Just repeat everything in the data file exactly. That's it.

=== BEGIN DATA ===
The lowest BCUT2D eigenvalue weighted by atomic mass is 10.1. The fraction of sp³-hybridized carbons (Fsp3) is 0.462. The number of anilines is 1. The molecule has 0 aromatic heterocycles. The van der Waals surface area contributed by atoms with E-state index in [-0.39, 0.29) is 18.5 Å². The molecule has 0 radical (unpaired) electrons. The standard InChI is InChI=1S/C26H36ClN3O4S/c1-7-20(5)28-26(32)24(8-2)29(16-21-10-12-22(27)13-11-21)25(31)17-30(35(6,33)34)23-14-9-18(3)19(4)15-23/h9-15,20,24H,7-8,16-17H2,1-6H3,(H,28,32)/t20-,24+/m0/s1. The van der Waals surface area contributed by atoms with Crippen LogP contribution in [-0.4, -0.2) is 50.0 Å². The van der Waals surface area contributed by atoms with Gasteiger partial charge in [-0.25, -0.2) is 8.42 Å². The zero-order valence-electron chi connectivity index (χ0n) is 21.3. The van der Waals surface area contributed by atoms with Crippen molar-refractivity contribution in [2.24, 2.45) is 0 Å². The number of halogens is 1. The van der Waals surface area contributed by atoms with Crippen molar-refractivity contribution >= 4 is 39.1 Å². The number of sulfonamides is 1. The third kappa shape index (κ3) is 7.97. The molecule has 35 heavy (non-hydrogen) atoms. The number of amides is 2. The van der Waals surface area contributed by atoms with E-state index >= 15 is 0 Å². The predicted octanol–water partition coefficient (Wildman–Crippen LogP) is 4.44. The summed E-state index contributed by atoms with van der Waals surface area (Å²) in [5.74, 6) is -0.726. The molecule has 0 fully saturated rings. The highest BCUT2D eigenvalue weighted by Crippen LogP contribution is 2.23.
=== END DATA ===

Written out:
The lowest BCUT2D eigenvalue weighted by atomic mass is 10.1. The fraction of sp³-hybridized carbons (Fsp3) is 0.462. The number of anilines is 1. The molecule has 0 aromatic heterocycles. The van der Waals surface area contributed by atoms with E-state index in [-0.39, 0.29) is 18.5 Å². The molecule has 0 radical (unpaired) electrons. The standard InChI is InChI=1S/C26H36ClN3O4S/c1-7-20(5)28-26(32)24(8-2)29(16-21-10-12-22(27)13-11-21)25(31)17-30(35(6,33)34)23-14-9-18(3)19(4)15-23/h9-15,20,24H,7-8,16-17H2,1-6H3,(H,28,32)/t20-,24+/m0/s1. The van der Waals surface area contributed by atoms with Crippen LogP contribution in [-0.4, -0.2) is 50.0 Å². The van der Waals surface area contributed by atoms with Gasteiger partial charge in [-0.25, -0.2) is 8.42 Å². The zero-order valence-electron chi connectivity index (χ0n) is 21.3. The van der Waals surface area contributed by atoms with Crippen molar-refractivity contribution in [2.24, 2.45) is 0 Å². The number of halogens is 1. The van der Waals surface area contributed by atoms with Crippen molar-refractivity contribution >= 4 is 39.1 Å². The number of sulfonamides is 1. The third kappa shape index (κ3) is 7.97. The molecule has 35 heavy (non-hydrogen) atoms. The number of amides is 2. The van der Waals surface area contributed by atoms with E-state index >= 15 is 0 Å². The predicted octanol–water partition coefficient (Wildman–Crippen LogP) is 4.44. The summed E-state index contributed by atoms with van der Waals surface area (Å²) in [5.74, 6) is -0.726. The molecule has 0 fully saturated rings. The highest BCUT2D eigenvalue weighted by Crippen LogP contribution is 2.23.